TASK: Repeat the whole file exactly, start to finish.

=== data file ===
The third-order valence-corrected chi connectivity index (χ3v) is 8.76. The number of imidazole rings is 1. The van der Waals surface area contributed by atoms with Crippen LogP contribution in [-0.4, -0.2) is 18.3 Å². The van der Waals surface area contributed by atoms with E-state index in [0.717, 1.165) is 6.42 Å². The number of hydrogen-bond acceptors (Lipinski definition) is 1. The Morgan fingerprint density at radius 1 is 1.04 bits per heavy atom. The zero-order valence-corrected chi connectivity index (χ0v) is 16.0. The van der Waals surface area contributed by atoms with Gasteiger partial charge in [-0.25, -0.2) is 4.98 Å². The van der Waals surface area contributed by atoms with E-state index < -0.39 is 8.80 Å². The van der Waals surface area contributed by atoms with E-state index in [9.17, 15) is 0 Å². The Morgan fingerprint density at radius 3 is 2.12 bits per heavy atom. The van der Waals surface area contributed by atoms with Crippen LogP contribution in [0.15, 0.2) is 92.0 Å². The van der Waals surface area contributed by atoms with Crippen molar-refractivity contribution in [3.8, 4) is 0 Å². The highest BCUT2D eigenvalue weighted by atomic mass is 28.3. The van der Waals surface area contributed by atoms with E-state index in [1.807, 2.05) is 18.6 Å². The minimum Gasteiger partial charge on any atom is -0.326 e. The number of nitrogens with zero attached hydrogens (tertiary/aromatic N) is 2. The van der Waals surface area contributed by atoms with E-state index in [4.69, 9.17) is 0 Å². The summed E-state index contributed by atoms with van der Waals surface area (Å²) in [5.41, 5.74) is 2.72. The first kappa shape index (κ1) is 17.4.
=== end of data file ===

The third-order valence-corrected chi connectivity index (χ3v) is 8.76. The number of imidazole rings is 1. The van der Waals surface area contributed by atoms with Crippen LogP contribution in [-0.4, -0.2) is 18.3 Å². The van der Waals surface area contributed by atoms with E-state index in [0.717, 1.165) is 6.42 Å². The number of hydrogen-bond acceptors (Lipinski definition) is 1. The Morgan fingerprint density at radius 1 is 1.04 bits per heavy atom. The zero-order valence-corrected chi connectivity index (χ0v) is 16.0. The van der Waals surface area contributed by atoms with Gasteiger partial charge in [-0.25, -0.2) is 4.98 Å². The van der Waals surface area contributed by atoms with E-state index < -0.39 is 8.80 Å². The van der Waals surface area contributed by atoms with E-state index in [9.17, 15) is 0 Å². The Morgan fingerprint density at radius 3 is 2.12 bits per heavy atom. The van der Waals surface area contributed by atoms with Crippen LogP contribution in [0.15, 0.2) is 92.0 Å². The van der Waals surface area contributed by atoms with Crippen molar-refractivity contribution in [3.8, 4) is 0 Å². The highest BCUT2D eigenvalue weighted by atomic mass is 28.3. The van der Waals surface area contributed by atoms with E-state index in [1.807, 2.05) is 18.6 Å². The minimum Gasteiger partial charge on any atom is -0.326 e. The number of nitrogens with zero attached hydrogens (tertiary/aromatic N) is 2. The van der Waals surface area contributed by atoms with E-state index in [4.69, 9.17) is 0 Å². The summed E-state index contributed by atoms with van der Waals surface area (Å²) in [5.41, 5.74) is 2.72. The first kappa shape index (κ1) is 17.4.